Dead people put on weight, it seems to me; both in their flesh and in our minds, they put on weight.
-- From Stephen King's novel Bag of Bones
At the end of my Laughing all the Way to the Morgue workshop at the Surrey conference I encouraged participants to email me with any questions they might have and I've decided to answer them on my blog this week.
TODAY'S QUESTION: If you crack jokes when you're writing about the dead, won't you get letters? Won't some people think it's in bad taste?
ANSWER: Is it in bad taste to crack jokes about the dead? At someone's funeral, yes! In fiction? Not so much. But my point during the workshop was that we should consider writing moments to lift the reader up and offer a glimmer of light after a particularly dark scene. I don't think a pie in the face or other slapstick humour is necessary but, in my opinion, sometimes morbidity mirth is necessary to move the plot forward and bring emotional depth to a story.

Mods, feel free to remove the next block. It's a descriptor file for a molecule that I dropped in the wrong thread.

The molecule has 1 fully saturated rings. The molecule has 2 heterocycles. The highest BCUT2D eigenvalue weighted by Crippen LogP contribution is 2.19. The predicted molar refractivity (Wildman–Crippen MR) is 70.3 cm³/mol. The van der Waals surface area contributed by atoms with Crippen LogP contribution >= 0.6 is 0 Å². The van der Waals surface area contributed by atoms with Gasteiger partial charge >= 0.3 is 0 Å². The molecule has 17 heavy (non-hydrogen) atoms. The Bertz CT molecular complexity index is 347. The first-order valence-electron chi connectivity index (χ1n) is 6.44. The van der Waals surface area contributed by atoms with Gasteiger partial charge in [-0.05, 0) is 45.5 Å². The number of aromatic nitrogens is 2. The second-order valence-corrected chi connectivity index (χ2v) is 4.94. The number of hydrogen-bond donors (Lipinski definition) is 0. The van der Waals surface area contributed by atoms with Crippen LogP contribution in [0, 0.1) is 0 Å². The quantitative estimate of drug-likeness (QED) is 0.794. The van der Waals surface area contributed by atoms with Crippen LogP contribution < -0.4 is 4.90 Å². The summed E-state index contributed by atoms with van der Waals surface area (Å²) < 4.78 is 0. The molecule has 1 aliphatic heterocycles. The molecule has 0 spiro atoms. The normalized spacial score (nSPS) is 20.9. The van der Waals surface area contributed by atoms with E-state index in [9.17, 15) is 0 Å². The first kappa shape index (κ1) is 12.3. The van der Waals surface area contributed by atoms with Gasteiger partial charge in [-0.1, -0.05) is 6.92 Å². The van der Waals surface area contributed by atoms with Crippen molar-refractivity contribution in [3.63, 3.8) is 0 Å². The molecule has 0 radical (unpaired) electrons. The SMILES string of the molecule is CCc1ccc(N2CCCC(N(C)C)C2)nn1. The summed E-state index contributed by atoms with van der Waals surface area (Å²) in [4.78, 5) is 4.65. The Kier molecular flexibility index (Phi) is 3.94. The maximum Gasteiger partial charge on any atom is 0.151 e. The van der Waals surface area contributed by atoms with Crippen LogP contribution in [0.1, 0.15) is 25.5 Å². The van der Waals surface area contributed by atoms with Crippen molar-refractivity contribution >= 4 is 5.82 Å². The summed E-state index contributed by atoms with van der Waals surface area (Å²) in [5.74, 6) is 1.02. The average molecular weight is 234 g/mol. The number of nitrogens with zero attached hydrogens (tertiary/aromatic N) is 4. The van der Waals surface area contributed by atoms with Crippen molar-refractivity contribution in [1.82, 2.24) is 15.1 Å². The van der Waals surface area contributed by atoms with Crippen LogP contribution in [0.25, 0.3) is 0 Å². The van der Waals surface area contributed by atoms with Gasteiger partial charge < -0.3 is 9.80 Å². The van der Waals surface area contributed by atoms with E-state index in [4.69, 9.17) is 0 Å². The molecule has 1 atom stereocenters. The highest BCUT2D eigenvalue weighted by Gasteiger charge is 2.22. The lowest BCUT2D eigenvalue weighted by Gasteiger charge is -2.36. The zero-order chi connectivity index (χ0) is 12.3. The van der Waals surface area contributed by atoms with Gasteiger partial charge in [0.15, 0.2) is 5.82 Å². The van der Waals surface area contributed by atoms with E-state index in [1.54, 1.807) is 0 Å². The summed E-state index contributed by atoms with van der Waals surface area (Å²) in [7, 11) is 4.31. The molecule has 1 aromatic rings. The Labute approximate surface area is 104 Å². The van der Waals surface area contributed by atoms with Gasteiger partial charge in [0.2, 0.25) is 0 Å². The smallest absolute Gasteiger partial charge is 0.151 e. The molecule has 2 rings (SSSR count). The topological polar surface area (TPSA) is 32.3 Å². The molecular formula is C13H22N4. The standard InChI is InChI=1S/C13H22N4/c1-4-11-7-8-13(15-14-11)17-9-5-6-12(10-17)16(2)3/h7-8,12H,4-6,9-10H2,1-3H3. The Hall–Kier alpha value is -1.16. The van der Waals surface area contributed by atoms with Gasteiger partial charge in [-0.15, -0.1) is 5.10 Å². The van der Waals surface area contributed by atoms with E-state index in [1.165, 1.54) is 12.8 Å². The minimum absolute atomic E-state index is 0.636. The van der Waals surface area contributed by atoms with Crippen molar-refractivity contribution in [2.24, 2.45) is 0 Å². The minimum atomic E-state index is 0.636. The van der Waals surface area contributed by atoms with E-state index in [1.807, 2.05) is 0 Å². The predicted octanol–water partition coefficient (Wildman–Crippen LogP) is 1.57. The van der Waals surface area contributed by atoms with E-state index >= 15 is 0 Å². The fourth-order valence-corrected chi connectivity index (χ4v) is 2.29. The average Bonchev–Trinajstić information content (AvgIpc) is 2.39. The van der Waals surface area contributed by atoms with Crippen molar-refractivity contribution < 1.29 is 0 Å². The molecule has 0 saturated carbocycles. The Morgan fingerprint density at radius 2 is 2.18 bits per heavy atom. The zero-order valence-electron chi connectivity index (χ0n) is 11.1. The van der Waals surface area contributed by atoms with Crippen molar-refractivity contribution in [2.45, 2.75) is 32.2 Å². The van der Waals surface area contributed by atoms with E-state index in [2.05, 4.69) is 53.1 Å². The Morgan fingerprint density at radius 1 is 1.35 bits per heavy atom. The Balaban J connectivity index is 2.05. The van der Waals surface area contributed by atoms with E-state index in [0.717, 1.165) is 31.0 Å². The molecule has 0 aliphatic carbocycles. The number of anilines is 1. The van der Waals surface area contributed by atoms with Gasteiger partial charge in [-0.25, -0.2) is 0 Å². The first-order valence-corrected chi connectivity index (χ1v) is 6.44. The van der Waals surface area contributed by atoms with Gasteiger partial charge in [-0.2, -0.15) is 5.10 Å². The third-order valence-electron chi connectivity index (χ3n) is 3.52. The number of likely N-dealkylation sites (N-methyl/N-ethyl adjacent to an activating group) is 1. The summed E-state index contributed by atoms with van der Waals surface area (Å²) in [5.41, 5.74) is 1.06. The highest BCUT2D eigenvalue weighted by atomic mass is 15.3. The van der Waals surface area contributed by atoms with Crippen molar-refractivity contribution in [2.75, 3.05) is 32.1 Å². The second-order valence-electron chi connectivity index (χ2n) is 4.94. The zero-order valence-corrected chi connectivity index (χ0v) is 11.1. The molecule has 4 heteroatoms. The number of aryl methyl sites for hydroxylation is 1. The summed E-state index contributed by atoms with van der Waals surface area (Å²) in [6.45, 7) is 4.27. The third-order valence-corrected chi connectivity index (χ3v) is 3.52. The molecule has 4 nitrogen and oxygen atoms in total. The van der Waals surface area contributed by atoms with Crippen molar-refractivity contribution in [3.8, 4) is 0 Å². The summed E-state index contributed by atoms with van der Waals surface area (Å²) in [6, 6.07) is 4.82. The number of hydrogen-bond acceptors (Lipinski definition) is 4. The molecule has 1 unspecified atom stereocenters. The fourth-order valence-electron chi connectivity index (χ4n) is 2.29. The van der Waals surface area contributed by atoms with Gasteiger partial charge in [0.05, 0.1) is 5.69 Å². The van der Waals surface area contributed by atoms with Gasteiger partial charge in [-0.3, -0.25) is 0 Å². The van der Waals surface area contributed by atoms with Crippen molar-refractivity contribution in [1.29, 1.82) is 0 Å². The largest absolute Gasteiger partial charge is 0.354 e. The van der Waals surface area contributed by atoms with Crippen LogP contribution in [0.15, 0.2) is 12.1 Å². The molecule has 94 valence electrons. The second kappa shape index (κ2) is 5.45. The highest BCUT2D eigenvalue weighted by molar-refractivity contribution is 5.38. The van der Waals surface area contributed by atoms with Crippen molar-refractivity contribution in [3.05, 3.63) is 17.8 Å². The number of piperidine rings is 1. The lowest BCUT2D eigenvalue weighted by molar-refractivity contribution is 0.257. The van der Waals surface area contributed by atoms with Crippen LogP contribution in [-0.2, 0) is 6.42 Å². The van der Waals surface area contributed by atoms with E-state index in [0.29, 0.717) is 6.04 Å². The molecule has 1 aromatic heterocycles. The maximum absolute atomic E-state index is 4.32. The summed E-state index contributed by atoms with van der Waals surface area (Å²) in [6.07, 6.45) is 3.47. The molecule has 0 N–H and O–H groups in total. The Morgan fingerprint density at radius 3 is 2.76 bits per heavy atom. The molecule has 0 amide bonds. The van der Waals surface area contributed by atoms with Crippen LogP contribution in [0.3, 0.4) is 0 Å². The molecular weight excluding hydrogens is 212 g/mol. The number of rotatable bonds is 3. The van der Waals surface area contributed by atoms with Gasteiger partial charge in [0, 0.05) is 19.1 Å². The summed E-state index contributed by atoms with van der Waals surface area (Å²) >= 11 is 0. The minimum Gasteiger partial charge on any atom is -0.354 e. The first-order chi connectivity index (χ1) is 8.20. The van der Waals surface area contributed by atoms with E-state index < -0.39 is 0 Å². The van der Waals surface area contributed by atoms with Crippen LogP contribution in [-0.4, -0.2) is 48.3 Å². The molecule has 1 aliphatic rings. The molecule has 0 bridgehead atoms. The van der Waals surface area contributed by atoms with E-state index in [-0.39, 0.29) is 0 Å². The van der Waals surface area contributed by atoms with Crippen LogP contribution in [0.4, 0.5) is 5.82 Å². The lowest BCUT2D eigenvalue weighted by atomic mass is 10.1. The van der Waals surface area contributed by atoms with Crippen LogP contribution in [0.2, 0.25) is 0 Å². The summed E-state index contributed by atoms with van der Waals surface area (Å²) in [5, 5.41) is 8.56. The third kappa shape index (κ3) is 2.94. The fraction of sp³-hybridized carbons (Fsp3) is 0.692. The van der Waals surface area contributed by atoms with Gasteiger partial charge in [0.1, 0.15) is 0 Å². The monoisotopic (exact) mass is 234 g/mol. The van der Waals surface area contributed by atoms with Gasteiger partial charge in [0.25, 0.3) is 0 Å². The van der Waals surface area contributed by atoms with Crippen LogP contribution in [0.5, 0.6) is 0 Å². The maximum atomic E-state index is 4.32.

I used Stephen King's above quote in the workshop to illustrate how even the master of horror can offer a sad, poignant thought in one moment while discussing the death of his protagonist's wife and then offer relief and/or levity to the reader by contrasting that line further in the scene where he seems to wiggle his ears at the reader by writing, "...elementary, my dear Watson. My wife died getting a sunburn."
So write the dark stuff. Make 'em afraid and make 'em cry. But it's okay to give them a reprieve too.
Keep those questions coming :)
Reminder: At the end of the week I'll be having another draw to win an Advance Copy of Remains. You enter by signing up for my mailing list here. I won't spam you but you will receive occasional news about my book releases :)